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‘Evidence’ of Neglect as a Form of Structural Violence: Parents with Intellectual Disabilities and Custody Deprivation

‘Evidence’ of Neglect as a Form of Structural Violence: Parents with Intellectual Disabilities and Custody Deprivation


Title: ‘Evidence’ of Neglect as a Form of Structural Violence: Parents with Intellectual Disabilities and Custody Deprivation
Author: Sigurjónsdóttir, Hanna Björg
Rice, James G.
Date: 2018-05-17
Language: English
Scope: 66-73
University/Institute: Háskóli Íslands
University of Iceland
School: Félagsvísindasvið (HÍ)
School of Social Sciences (UI)
Department: Félags- og mannvísindadeild (HÍ)
Faculty of Social and Human Sciences (UI)
Series: Social Inclusion;6(2)
ISSN: 2183-2803
DOI: 10.17645/si.v6i2.1344
Subject: Child protection; Custody deprivation; Disability; Iceland; Intellectual disability; Structural violence; Barnavernd; Forsjármál; Fötlun
URI: https://hdl.handle.net/20.500.11815/807

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Abstract:

This contribution draws upon the findings from a multi-year project in Iceland entitled Family Life and Disability. One goal of the project was to analyse whether or not parents with intellectual disabilities (ID) experienced differential treatment in custody deprivation proceedings. The dataset consisted of the analysis of publicly available court documents concerning custody deprivation cases from 2012 to 2017. The project later expanded its dataset to include supplementary information provided by parents. The initial findings mirrored that of the international literature, that parents with ID faced disproportionate levels of permanent custody deprivation and prejudicial attitudes from the child protection system. This contribution critically explores the evidence of parenting neglect that forms of basis for custody deprivation in our dataset. Both authors noted a preponderance of evidence in our dataset that appeared strange and at times absurd, and generally did not appear in cases were ID was not a factor. We contend that this evidence played a prejudicial role in the outcome of these cases. In conclusion we argue that the patterned reliance upon this kind of ‘evidence’ is a form of structural violence which serves to unjustly exclude marginalised groups from the parenting role.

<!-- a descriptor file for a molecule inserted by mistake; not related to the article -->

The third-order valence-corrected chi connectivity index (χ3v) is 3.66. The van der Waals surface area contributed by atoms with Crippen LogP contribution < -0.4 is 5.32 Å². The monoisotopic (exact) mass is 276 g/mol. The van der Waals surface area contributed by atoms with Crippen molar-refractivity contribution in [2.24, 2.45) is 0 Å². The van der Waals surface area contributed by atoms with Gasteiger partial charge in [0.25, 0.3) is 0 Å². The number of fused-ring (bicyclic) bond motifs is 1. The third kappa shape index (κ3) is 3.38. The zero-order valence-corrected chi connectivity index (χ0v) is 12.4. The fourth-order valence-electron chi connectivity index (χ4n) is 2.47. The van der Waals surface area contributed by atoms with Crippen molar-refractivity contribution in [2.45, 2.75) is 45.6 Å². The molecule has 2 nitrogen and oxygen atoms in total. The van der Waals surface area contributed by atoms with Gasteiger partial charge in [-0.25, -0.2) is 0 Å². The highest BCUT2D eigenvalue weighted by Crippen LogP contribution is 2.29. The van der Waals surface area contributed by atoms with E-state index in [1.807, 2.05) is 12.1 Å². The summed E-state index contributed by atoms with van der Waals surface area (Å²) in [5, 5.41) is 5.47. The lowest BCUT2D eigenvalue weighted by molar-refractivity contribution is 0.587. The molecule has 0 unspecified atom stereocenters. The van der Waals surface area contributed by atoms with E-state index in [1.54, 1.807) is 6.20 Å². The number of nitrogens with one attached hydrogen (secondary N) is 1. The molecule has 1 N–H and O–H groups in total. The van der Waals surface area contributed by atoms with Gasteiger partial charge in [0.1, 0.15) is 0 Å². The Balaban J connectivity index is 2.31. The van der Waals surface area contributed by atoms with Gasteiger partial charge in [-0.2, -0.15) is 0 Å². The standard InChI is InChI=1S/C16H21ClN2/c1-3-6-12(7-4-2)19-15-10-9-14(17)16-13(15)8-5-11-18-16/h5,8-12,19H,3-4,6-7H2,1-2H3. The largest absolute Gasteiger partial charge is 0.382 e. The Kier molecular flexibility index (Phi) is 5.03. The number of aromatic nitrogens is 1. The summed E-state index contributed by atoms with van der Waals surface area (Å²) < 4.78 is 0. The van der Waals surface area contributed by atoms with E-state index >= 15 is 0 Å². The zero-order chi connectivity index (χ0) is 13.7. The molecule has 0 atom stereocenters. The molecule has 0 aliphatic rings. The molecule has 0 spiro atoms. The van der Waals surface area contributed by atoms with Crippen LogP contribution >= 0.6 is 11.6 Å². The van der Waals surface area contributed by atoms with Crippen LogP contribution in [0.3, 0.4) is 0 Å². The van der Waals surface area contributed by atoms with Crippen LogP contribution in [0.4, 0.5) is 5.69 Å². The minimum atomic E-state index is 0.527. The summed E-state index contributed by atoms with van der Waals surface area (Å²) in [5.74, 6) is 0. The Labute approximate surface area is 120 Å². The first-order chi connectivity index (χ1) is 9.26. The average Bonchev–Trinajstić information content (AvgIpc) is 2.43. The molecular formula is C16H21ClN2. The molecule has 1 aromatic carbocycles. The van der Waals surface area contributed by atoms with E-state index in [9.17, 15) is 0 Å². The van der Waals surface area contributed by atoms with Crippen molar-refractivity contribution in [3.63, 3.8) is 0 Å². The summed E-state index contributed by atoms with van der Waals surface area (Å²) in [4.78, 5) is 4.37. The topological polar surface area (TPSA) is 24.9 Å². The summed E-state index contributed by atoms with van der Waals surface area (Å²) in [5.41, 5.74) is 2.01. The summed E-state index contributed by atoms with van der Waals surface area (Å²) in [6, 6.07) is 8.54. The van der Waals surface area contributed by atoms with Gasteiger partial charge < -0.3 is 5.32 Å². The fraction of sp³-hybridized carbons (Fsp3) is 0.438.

Rights:

This is an open access article distributed under the terms of the Creative Commons Attribution 4.0 license (http://creativecommons.org/licenses/by/4.0), which permits any use, distribution, and reproduction of the work without further permission provided the original author(s) and source are credited.

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